Who Forgot To Put Out The Recycling?


For all the progress made by the climate movement, the majority of us "do" nothing. Australians are disinclined to use public transport. Not many of us cycle or walk to work. We don’t recycle much and we do use a lot of water. We haven’t reduced domestic energy usage and we can’t stop shopping. 

These are the findings of the latest Organisation for Economic Co-operation and Development report Greening Household Behaviour which compares environmental behaviour from 10,000 households in 10 member nations. Australians are among the worst polluters per capita in the world — but the OECD report indicates that almost a majority of Australians are "very concerned" when it comes to various issues around the environment. We are also among the least likely to believe that taking individual action is worthwhile.

Should we look to government, science and technology, or to the environmental movement for action on climate change? Would we be better placed for action if we reflected on who we are as individuals and how we come together as societies. To progress, we need to understand ourselves and what we make together. How you see your place in the world is fundamental to whether or not you perceive climate change as a threat to humanity — and therefore how you advocate and pursue collective and individual action.

We’ve heard plenty about the science surrounding climate change and we’re beginning to understand it. We hear the pleas from various corners and realise that as close to a scientific consensus as possible has been reached. We become "very concerned". We make an assessment of all the available information — and the majority of us decide that we will not do anything. For a long time this was understandable — the science was complicated and forever different in its conclusions and dire predictions. But now, excuses begin to dry up.

Since the 1970s we have been learning more about our world from an ecological viewpoint. In what was a watershed in environmental and social studies we finally understood that humans were not "exceptionalist" as far as the environment is concerned. What developed was an awareness that the natural environment and our human society co-exist in a dynamic relationship. And the links began to emerge between individual and group excesses and our ecological demise.

A new global awareness was built on the back of this understanding. We were asked to "think globally, and act locally". To understand local and global processes. To take more interest — and perhaps to read between the lines of our actions. As the world moved we had to move our understanding with it to interpret and survive. Environmentally we saw that our waste damaged precious ecosystems, that our run-off polluted our beaches, and that in general individual actions could have far reaching consequences by themselves, let alone when combined with the weight of the nation or humanity.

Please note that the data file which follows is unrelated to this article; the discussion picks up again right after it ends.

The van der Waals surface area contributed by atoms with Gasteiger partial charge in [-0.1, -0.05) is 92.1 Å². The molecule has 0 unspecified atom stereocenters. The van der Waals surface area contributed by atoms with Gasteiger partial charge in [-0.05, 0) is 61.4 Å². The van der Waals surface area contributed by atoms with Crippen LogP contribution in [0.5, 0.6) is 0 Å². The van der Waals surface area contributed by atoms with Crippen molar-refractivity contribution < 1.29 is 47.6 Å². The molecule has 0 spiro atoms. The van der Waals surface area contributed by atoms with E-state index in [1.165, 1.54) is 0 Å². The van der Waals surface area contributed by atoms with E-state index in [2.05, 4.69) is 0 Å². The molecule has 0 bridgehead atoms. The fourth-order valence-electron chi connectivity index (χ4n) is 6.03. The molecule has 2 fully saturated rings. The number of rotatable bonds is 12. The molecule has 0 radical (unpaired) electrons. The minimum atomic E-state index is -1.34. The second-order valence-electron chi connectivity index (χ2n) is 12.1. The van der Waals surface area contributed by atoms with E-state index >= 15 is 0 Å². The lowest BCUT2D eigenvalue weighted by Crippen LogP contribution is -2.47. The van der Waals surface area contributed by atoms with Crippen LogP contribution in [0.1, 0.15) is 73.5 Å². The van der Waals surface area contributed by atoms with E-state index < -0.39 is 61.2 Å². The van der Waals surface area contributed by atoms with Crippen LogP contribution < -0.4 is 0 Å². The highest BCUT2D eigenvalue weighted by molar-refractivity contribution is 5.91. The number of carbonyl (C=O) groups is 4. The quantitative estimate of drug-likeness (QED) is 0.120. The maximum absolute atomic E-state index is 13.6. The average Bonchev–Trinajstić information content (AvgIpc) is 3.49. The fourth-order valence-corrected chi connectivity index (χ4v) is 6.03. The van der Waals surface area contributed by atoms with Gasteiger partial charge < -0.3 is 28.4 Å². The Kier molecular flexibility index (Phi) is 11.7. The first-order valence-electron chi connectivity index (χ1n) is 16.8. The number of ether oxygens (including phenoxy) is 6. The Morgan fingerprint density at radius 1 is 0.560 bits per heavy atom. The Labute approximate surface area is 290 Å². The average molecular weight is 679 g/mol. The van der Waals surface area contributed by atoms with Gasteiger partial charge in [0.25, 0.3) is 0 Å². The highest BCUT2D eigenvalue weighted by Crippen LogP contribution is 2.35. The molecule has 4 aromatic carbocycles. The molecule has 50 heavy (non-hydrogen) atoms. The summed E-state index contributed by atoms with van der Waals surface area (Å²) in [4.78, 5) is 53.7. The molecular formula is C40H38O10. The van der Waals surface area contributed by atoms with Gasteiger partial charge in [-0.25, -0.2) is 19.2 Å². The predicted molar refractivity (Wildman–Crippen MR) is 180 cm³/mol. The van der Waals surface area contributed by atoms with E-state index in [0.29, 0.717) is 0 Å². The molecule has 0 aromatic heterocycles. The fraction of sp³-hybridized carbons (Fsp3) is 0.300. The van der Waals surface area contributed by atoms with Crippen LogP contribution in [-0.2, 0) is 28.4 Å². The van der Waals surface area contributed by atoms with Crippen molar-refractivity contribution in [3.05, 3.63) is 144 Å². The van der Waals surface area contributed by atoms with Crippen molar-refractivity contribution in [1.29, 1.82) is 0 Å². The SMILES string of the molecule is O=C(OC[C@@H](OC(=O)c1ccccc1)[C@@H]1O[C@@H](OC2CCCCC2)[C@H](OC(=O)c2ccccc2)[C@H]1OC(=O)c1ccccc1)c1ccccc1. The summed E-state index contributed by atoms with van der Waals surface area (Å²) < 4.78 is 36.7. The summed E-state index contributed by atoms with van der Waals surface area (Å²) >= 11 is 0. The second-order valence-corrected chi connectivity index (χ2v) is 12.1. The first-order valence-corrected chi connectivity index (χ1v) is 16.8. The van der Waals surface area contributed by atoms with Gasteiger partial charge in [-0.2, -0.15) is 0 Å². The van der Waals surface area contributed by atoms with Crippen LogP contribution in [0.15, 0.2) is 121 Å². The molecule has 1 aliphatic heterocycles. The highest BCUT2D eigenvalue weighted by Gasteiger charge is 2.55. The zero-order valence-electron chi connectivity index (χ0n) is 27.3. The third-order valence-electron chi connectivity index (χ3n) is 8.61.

Yet the difference between climate change and all other environmental problems is that climate change tests our cognitive ability to de-situate ourselves from our local environment. It challenges our "sense of place". By cutting to the very core of who and where we are, climate change forces us to rethink our place in the world. Effectively, we need to expand our "imagined community" beyond the local and the nation state to the global. "You must all be global citizens," says a changing climate, "if you are to have any hope of conceptualising this problem and pushing for action". Because ultimately if as individuals, no less than as societies, we want to take action on climate change, we need to see the world as one place and everything within interconnected.

And this is the hard bit.

By and large Australians understand the problem and are "very concerned" but we struggle to imagine the global as "local". It is no fault of our own however because for too long we have known isolated weather systems and not interconnected climate. We have understood the day to day processes, the tangible aspects of the physical environment. And we have understood ourselves as Sydneysiders, Novacastrians, "locals" and Australians. We are individuals and we have lives to get on with, bills to pay and careers to forge.

But this problem of climate change demands more from us. It demands that we at least try to understand that each of us matters. It demands that we think beyond what we know. And ultimately it asks us to imagine the world as our local community.

As the government makes a push for legislated collective action to deal with the global problem of climate change the rest of us must do our part. In what many argue, perhaps rightly, is a time too late for individual action, we must actively reflect on ourselves. The individual action we must take now is to recognise that all of us can see ourselves as global citizens. And by doing this hopefully it will make that collective action all the more easy.


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Launched in 2004, New Matilda is one of Australia's oldest online independent publications. It's focus is on investigative journalism and analysis, with occasional smart arsery thrown in for reasons of sanity. New Matilda is owned and edited by Walkley Award and Human Rights Award winning journalist Chris Graham.